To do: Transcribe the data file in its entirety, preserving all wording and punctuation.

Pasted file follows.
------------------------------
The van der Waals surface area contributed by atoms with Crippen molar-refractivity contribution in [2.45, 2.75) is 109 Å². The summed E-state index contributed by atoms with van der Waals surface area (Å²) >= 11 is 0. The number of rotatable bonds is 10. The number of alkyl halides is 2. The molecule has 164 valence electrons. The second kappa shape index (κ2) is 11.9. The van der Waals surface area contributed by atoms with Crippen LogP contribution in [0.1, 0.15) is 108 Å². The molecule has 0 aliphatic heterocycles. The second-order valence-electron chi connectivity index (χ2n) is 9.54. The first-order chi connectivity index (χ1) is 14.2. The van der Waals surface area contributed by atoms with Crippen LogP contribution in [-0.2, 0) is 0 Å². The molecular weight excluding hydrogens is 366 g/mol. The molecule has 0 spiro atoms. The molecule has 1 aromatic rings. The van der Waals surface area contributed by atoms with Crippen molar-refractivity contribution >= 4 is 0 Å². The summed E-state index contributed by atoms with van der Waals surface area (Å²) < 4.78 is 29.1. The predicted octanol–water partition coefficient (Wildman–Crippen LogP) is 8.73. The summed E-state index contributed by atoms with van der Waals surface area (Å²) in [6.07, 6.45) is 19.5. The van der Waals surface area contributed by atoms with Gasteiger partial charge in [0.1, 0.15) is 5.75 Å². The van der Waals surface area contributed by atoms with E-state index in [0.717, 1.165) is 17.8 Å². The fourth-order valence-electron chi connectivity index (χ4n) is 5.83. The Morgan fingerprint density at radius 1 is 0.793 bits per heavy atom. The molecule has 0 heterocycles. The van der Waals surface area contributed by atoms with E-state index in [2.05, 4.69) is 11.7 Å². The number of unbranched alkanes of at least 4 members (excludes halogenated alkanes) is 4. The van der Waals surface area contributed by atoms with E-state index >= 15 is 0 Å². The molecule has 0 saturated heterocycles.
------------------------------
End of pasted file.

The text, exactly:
The van der Waals surface area contributed by atoms with Crippen molar-refractivity contribution in [2.45, 2.75) is 109 Å². The summed E-state index contributed by atoms with van der Waals surface area (Å²) >= 11 is 0. The number of rotatable bonds is 10. The number of alkyl halides is 2. The molecule has 164 valence electrons. The second kappa shape index (κ2) is 11.9. The van der Waals surface area contributed by atoms with Crippen LogP contribution in [0.1, 0.15) is 108 Å². The molecule has 0 aliphatic heterocycles. The second-order valence-electron chi connectivity index (χ2n) is 9.54. The first-order chi connectivity index (χ1) is 14.2. The van der Waals surface area contributed by atoms with Crippen LogP contribution in [-0.2, 0) is 0 Å². The molecular weight excluding hydrogens is 366 g/mol. The molecule has 0 spiro atoms. The molecule has 1 aromatic rings. The van der Waals surface area contributed by atoms with Crippen molar-refractivity contribution >= 4 is 0 Å². The summed E-state index contributed by atoms with van der Waals surface area (Å²) < 4.78 is 29.1. The predicted octanol–water partition coefficient (Wildman–Crippen LogP) is 8.73. The summed E-state index contributed by atoms with van der Waals surface area (Å²) in [6.07, 6.45) is 19.5. The van der Waals surface area contributed by atoms with Gasteiger partial charge in [0.1, 0.15) is 5.75 Å². The van der Waals surface area contributed by atoms with E-state index in [0.717, 1.165) is 17.8 Å². The fourth-order valence-electron chi connectivity index (χ4n) is 5.83. The Morgan fingerprint density at radius 1 is 0.793 bits per heavy atom. The molecule has 0 heterocycles. The van der Waals surface area contributed by atoms with E-state index in [2.05, 4.69) is 11.7 Å². The number of unbranched alkanes of at least 4 members (excludes halogenated alkanes) is 4. The van der Waals surface area contributed by atoms with E-state index >= 15 is 0 Å². The molecule has 0 saturated heterocycles.